April 30, 2015: The sun was shining, the magnolias were blooming and I headed down to the corner of Gansevoort and West Streets with strict instructions to arrive between 9 and 9:50 AM because of strict security measures in place for First Lady Michelle Obama.
At 9:15 I was the first to arrive. But that meant I got one of the best chairs in the reserved section, right on the aisle. It wasn’t until after 10 that guests started dribbling in. But what an array of the art world: Architect Renzo Piano, Curators Carter Foster, Donna De Salvo, Scott Rothkopf and Barbara Haskell; Artists Alex Katz, Glenn Ligon (with Harlem Museum Director Thelma Golden), Lawrence Weiner, and Fred Wilson (each of whom is represented in the inaugural exhibition), top art critics: Peter Schjeldahl (The New Yorker) Jerry Saltz (New York magazine), as well as both Holland Cotter and Roberta Smith, the chief art critics for The New York Times.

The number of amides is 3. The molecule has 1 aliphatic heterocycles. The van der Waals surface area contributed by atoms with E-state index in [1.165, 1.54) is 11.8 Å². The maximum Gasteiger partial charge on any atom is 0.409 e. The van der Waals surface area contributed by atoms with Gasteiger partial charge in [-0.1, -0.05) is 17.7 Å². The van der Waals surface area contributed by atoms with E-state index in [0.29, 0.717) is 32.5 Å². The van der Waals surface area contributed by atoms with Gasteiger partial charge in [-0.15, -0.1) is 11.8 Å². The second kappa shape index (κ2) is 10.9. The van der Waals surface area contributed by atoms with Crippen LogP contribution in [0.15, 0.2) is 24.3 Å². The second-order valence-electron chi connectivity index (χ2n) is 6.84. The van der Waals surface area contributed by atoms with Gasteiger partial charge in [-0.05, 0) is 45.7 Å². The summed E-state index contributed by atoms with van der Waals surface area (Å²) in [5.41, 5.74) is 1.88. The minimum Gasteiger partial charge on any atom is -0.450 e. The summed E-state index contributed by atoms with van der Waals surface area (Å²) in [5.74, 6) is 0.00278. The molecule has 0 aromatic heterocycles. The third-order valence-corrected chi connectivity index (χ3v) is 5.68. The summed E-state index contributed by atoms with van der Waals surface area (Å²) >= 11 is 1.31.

Matilda Cuomo, despite the recent death of her husband, Governor Mario Cuomo, was smiling ear to ear and greeting everyone. Other bigwigs: Senator Brad Hoylman, representing the 27th District in Albany; and Tom Finkelpearl, New York City’s Cultural Commissioner.
My seatmate was Scott Newman, one of the executive architects on the new building. “I’ve been working on this project for eleven years,” he told me. We (Cooper Robertson) were Piano’s local architects in New York. It was a bold decision to move down here to the meatpacking district.”
Across from me, Tommy Tune and his friend Jeanne Donovan Fisher from Love Productions. I recently saw Tommy appear in the Encores production “Lady, Be Good” and he stole the show. (but then that’s why he has won nine Tony awards and will be honored for life-time achievement at this year’s Tony’s). The 76-year-old wunderkind will be heading to Chicago in July to perform in “Taps, Tunes” and Tall Tales.” But not before he fulfills three engagements in New York.
MIchelle Obama was greeted with great applause, before and after her brief remarks, the essence of which was reflected in a single sentence:
“The arts are not just a nice thing to have—they define us as people.”
(All photos: Jill Krementz)